8. String quilts? Crazy quilts? Also, crocheted rag rugs. I do that sometimes. You need 1 1/2 inch strips. for the rag rugs. Sometimes I make a matching rag rug for a quilt that has lot of fabric left.

  9. Thanks for asking the question, Lori. The feedback you’re getting is wonderful. I’ve only been saving scraps for about 2 years and I keep them in 2 shoe boxes: one for strips and the other for “chunks”. But I have little patience for this and often discard my scraps.
    If you want to use up scraps, check out the stashbuster tutorials by Corey Yoder (aka Little Miss Shabby) at

  10. I have bins and ziploc bags that I sort by colour (canadian ah) It takes up way too much space right now so I have a mantra for this year. Its , The sewing room gets lean in 2014. the rules are that I have to finish a Ufo or scrap quilt before I can start a new project. Like many quilters I have several Ufos, and many of mine are scrap quilts to start with. My biggest suggestion is Start small like one block.The other very important detail is to have a continuity fabric, Something that pulls all the scraps together. That way it all looks like it belongs no matter what you use.

  11. An idea that I thought was great I’m not sure you will understand this but I will try to explain it, you cut your pieces to the same width the length doesn’t matter and join them together and just keep adding and role them up so when you have lots of roles you join them together and you have a quilt just like that!!!!! I hope you like my idea x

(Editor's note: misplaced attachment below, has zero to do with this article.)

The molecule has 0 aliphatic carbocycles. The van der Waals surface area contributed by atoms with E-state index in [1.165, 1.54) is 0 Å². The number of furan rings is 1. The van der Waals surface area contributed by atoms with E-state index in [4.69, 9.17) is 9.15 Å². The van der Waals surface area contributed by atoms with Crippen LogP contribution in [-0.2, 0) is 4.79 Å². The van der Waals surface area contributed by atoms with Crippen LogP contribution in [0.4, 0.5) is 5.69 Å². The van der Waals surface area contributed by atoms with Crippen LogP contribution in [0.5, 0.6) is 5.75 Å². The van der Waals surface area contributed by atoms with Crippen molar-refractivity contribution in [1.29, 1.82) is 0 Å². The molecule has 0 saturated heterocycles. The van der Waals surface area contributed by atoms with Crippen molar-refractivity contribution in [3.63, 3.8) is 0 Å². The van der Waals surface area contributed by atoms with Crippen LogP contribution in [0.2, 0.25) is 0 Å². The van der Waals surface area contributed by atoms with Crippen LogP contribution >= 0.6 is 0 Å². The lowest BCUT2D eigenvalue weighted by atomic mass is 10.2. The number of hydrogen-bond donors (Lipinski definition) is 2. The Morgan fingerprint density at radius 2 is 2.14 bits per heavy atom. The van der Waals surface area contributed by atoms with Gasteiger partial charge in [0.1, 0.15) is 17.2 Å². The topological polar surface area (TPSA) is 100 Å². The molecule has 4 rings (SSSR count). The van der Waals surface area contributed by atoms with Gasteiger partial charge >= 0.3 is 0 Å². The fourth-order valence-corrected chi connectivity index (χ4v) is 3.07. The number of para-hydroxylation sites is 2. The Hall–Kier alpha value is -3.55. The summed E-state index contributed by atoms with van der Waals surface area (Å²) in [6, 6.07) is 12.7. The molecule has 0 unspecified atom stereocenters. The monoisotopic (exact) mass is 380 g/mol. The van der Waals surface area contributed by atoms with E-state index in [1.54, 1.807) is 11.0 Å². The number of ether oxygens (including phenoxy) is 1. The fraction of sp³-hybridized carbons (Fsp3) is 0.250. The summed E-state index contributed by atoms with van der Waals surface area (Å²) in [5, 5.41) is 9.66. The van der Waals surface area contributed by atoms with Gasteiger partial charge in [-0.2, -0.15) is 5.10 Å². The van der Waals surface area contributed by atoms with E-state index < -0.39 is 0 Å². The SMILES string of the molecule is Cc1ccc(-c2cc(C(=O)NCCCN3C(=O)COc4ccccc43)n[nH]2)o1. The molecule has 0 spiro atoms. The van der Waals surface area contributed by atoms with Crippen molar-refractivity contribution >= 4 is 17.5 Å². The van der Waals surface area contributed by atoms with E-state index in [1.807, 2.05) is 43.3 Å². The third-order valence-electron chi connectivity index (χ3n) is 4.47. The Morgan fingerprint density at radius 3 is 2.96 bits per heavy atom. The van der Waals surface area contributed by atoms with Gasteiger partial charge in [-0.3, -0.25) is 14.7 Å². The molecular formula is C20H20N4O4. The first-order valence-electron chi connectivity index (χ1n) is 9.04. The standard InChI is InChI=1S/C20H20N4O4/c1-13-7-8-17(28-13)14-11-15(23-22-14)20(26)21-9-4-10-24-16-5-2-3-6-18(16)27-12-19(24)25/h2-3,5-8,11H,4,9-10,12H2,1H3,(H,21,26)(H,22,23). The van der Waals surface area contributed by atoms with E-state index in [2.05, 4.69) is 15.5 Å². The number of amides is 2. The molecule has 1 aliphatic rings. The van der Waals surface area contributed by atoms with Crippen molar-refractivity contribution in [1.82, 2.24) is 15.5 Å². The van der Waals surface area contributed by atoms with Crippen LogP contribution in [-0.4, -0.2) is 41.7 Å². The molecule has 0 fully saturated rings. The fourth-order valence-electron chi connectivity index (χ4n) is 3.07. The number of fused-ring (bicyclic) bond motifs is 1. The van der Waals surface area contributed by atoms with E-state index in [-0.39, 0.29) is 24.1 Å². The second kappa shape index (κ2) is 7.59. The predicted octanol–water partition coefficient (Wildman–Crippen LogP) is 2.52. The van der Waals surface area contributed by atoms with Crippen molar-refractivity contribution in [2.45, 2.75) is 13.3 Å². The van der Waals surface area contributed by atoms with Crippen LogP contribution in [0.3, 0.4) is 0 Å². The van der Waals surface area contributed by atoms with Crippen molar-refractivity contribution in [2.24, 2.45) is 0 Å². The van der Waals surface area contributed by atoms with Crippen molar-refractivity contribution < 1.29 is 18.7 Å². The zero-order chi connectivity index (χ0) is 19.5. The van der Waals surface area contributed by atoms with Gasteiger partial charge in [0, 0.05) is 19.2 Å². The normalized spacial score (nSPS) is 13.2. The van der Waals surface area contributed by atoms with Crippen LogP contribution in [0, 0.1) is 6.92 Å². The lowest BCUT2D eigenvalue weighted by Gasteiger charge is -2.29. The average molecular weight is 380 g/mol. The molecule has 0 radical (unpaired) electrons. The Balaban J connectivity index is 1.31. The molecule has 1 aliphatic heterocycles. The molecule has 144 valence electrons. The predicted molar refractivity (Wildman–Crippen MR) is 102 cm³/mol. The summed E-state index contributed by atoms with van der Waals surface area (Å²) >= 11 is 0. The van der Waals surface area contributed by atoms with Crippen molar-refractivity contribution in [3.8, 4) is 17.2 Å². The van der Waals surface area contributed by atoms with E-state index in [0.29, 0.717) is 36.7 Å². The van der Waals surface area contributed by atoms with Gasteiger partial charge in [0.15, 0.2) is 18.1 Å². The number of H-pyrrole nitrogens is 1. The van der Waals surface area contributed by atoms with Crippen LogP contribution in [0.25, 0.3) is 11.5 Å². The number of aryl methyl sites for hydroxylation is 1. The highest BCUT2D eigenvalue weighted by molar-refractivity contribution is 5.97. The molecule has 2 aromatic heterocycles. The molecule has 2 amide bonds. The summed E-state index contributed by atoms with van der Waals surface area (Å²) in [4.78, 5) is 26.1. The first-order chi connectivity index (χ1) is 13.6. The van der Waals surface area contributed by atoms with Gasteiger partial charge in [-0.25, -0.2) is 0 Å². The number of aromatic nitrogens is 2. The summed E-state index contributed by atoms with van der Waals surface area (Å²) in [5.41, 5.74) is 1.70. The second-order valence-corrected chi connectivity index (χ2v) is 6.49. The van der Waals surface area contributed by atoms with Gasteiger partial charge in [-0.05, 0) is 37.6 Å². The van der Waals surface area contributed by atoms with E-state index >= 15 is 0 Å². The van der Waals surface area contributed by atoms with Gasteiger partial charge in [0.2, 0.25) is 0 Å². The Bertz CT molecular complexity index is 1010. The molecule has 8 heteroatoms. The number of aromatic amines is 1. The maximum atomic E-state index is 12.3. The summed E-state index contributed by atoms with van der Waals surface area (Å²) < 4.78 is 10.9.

12. I sort by color order, and keep each color in it’s own basket. I’m amazed how often I need scraps for something small – a bit of this for a bee block, a bit of that for appliqué or even a test scrap if I’m having tension issues. Having them in color order opens my mind to new possibilities, like the lovely Sunday morning quilts book! Oh, I do keep strings in their own box, selvedges have a spot, and I keep unusable bits – tiny squares, trimmings, threads, skinny batting strips – in a big bag. I have the goal of making a doggy bed as someone suggested but now that I no longer have a dog, I have enough of these “shreds” (not scraps!) to finally make a dog bed. I’ll have to donate one, too! And would you believe, I even have vague plans for those tiny triangles cut off binding strips? At $10/yd you better believe I have a firm no waste policy for fabric!!

  13. A friend went to a quilt shop in the mountains of Virginia and came back with an idea for scrap triangles. The owner of the shop was sewing them to a 2 inch square to make square in square blocks. I thought this was a good idea and have been using them as a leader/ender project but with some modifications: I use my Beb Tucker Squared ruler to cut the centres more accurately and I make different size squares. I have most finishing at 2″, 4″ and 6″. I do have four that finish at 1″ – just because I could!, and four that finish at 5″ (these were a mistake).
    I showed a couple of pictures in a recent blog:

    When you do a project like this you find out how many of your friends have “bonus triangles”! I’m thinking that when I finish the kingsized quilt that I might continue to make square in square blocks, some day they will be a border on another quill.

  14. Hi Lori, I have been quilting and collecting scraps for ten plus years. At first I just dumped them into an open basket and pushed them down when the basket was full so I could fit more in. Then I colour stashed them in long narrow boxes, all shapes and sizes. Then I wanted to make a scrap quilt, using similar sized pieces, so began to sort into strips of various widths and squares. This I have found to be the best, as they don’t get too creased and are ready for use when I need them!